In the summer of 2006, ConnCAN held a forum to candidly discuss the achievement gap and the state of student achievement in Connecticut. Our panelists were shouted down by audience members recruited by the district until, two hours into the protest, we had to cancel the event before they even got to speak. The headline in the New Haven Register the next day was, “Education Gathering Turns Chaotic.”

Undeterred, we went online with our campaign to get the facts into the hands of the public, launching report cards with letter grades on every school and district in the state. On the eve of the launch, we received calls from state education leaders warning us not to publish the results. The report cards went on to become more popular than the state’s own education website as parents and citizens jumped at the chance to get the facts.

In those early years, when we testified at legislative hearings, our team members received stern warnings from red-faced state senators and representatives for mentioning the words “achievement gap” in their testimony.

But we stuck with it, year after year, until the reality of Connecticut’s shortcomings became the foundation for education conversations throughout the state. By 2010, all the major gubernatorial candidates ran on an education platform of closing the achievement gap. And in his second year in office, Governor Malloy declared 2012 “The Year of Education Reform,” pushing through a sweeping package of changes designed to improve teacher quality and boost student achievement.

Lesson #2: Don’t Stop at Small Changes

As Rick puts it, it has become “too easy for us to dumb down our definition of excellence. Cage-busters resist that temptation, and fight like hell to make sure those around them do as well. They ask what excellence looks like, and don’t settle for doing well by today’s minimalist yard sticks.” In seeking to transform public education, advocates must avoid the temptation to declare victory for incremental improvements that don’t do enough to solve the problems we face. We must stay optimistic that even against stiff opposition, big changes are possible.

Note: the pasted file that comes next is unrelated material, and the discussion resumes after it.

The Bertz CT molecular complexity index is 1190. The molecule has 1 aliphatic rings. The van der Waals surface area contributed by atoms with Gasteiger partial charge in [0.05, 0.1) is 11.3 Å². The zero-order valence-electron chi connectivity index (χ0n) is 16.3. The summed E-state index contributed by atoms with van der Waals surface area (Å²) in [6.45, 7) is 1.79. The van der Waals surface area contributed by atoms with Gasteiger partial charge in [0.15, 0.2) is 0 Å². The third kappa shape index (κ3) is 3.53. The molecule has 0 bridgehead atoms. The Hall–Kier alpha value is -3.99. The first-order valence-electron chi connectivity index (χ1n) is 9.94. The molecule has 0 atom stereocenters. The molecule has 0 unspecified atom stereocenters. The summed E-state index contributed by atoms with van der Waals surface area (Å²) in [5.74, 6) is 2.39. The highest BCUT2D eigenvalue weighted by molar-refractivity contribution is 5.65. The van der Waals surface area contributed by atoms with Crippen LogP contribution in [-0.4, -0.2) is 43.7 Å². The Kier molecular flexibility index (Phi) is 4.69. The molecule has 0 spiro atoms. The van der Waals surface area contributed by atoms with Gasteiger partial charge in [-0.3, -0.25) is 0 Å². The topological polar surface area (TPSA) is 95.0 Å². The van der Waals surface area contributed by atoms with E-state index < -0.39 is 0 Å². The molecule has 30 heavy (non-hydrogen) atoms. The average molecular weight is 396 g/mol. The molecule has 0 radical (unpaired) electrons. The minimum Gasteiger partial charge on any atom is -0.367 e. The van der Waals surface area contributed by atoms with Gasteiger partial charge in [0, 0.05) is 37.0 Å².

Our team learned this lesson first-hand in Minnesota. When we launched MinnCAN in 2011, just 1.5 percent of Minnesota’s 3- and 4-years-olds were in state-funded pre-K programs--one-tenth the national average. The business community had funded a four-year pilot program to test out a quality rating system for pre-K programs but it was due to sunset at the end of the year. Working with a coalition of community leaders and pre-K advocates, we fought for a bill that would both provide more funding for pre-K scholarships and connect that funding to a statewide rating system that helped parents pick the best programs for their children.

The bill enjoyed broad bipartisan support and sailed through the legislative committees. But in the final weeks of session, a group aligned with Minnesota’s Tea Party that had successfully stopped high school graduation standards in 2003 launched an all-out disinformation campaign, claiming the rating system and expansion of pre-K seats was anti-family. Within 24 hours, the rating system went from a sure thing to a distant memory as a small number of senators and representatives threatened to stop the entire state budget from moving forward unless the rating system was removed.

MinnCAN and its partners rallied to defend the pre-K initiatives, and they succeeded in saving $4 million in increased funding. Then, through in intensive public campaign called “Remove the Blindfold” in the weeks after the session ended, we succeeded in securing the governor’s support to implement the rating system through administrative action. Given the opposition we faced and the roller-coaster end of session, it felt like a big first-year victory. But the truth was, our hard-fought win represented the minimum that Minnesota needed to do that year. It was humbling to realize, after all that hard work and the improbable path to success, how far we still needed to go.